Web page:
Adherence to the mediterranean diet pattern has declined in spanish adults
The Journal of Nutrition, 08/20/2012
Leon–Munoz LM et al. – The Spanish population is drifting away from the MD to adopt a less healthy diet, typical of Western countries. The departure from the MD mostly affects the socially disadvantaged and clusters with other unhealthy lifestyles, which may have synergistic undesirable effects on health.Methods
- This was a cross–sectional study conducted in 2008–2010 among 11,742 individuals representative of the Spanish population aged ≥18 y.
- Habitual food consumption was assessed with a computerized diet history.
- Accordance of food consumption with the MD was assessed with the MD Adherence Screener (MEDAS) score using the cutoffs ≥9 to define strict accordance and ≥7 (mid–range value) for modest accordance.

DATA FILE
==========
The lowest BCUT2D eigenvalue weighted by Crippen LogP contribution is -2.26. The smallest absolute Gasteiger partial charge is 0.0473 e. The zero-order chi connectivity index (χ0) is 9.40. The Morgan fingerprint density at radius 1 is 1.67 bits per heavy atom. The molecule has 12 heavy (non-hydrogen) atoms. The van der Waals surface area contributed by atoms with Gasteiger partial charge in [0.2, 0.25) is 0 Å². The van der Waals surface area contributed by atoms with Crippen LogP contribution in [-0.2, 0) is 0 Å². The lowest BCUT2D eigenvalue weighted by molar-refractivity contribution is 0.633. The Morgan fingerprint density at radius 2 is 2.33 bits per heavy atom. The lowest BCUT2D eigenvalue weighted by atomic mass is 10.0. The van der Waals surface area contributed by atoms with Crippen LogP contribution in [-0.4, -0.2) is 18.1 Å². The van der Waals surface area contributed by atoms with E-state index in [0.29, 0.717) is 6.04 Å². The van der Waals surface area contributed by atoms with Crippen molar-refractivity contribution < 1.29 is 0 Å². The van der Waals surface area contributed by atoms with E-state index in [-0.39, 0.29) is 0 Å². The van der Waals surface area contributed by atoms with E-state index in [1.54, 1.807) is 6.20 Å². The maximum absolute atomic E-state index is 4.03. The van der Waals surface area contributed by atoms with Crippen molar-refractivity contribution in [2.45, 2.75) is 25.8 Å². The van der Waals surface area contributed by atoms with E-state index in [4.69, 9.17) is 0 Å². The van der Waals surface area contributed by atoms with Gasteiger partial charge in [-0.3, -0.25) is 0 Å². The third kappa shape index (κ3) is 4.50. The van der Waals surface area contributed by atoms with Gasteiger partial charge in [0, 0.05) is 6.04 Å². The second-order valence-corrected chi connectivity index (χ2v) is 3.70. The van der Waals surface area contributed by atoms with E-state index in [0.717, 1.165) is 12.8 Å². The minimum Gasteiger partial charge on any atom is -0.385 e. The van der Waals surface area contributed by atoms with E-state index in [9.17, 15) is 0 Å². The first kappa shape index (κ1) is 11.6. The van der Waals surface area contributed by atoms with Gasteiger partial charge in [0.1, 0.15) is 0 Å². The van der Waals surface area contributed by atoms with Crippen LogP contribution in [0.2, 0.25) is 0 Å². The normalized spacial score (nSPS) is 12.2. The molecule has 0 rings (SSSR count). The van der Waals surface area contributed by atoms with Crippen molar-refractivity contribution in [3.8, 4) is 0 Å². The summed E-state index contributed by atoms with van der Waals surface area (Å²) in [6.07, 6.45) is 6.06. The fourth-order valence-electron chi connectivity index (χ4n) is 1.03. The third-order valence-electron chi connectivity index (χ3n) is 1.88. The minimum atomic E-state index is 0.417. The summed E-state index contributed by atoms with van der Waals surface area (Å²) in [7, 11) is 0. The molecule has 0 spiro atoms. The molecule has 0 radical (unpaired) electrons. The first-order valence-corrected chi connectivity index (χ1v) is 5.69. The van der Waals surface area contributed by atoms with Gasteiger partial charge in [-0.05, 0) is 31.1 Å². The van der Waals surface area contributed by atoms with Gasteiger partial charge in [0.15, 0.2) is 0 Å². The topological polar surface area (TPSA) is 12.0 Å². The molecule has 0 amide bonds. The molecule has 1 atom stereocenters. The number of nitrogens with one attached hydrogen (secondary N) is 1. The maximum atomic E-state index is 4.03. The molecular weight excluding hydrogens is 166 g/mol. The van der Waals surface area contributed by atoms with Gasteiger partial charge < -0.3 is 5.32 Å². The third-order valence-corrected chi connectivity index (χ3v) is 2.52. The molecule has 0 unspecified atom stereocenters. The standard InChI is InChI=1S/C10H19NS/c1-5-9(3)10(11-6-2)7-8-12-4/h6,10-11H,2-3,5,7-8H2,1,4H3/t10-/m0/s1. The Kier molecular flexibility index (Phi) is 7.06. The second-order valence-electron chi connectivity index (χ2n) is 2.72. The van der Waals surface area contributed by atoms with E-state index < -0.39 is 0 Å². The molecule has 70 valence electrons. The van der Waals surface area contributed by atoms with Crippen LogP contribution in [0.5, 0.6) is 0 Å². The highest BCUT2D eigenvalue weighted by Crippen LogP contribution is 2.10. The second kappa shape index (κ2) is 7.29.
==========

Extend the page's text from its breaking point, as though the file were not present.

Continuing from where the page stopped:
- Accordance of nutrient intake with the MD was defined as ≥4.5 points (mid–range value) on the high–unsaturated fat OmniHeart diet score.
- The diet of 12% (95% CI: 11.3–12.7%) of the Spanish population reached MEDAS–based strict accordance with the MD and 46% (95% CI: 44.7–47.7) attained modest accordance.
- Moreover, 39.0% (95%: 37.8–40.1%) of the population achieved OnmiHeart–based MD accordance.
- Factor analysis identified 2 main dietary patterns.
- The first one was called “Westernized” and was rich in red and processed meat, French fries, refined cereals, and sweetened beverages and poor in fresh fruit; the second pattern was named “Mediterranean” and was rich in olive oil and plant–based foods.
- Regardless of how it was defined, MD accordance was less frequent and the Westernized pattern was more frequent among the younger, the less educated, current smokers, and those less physically active and more sedentary.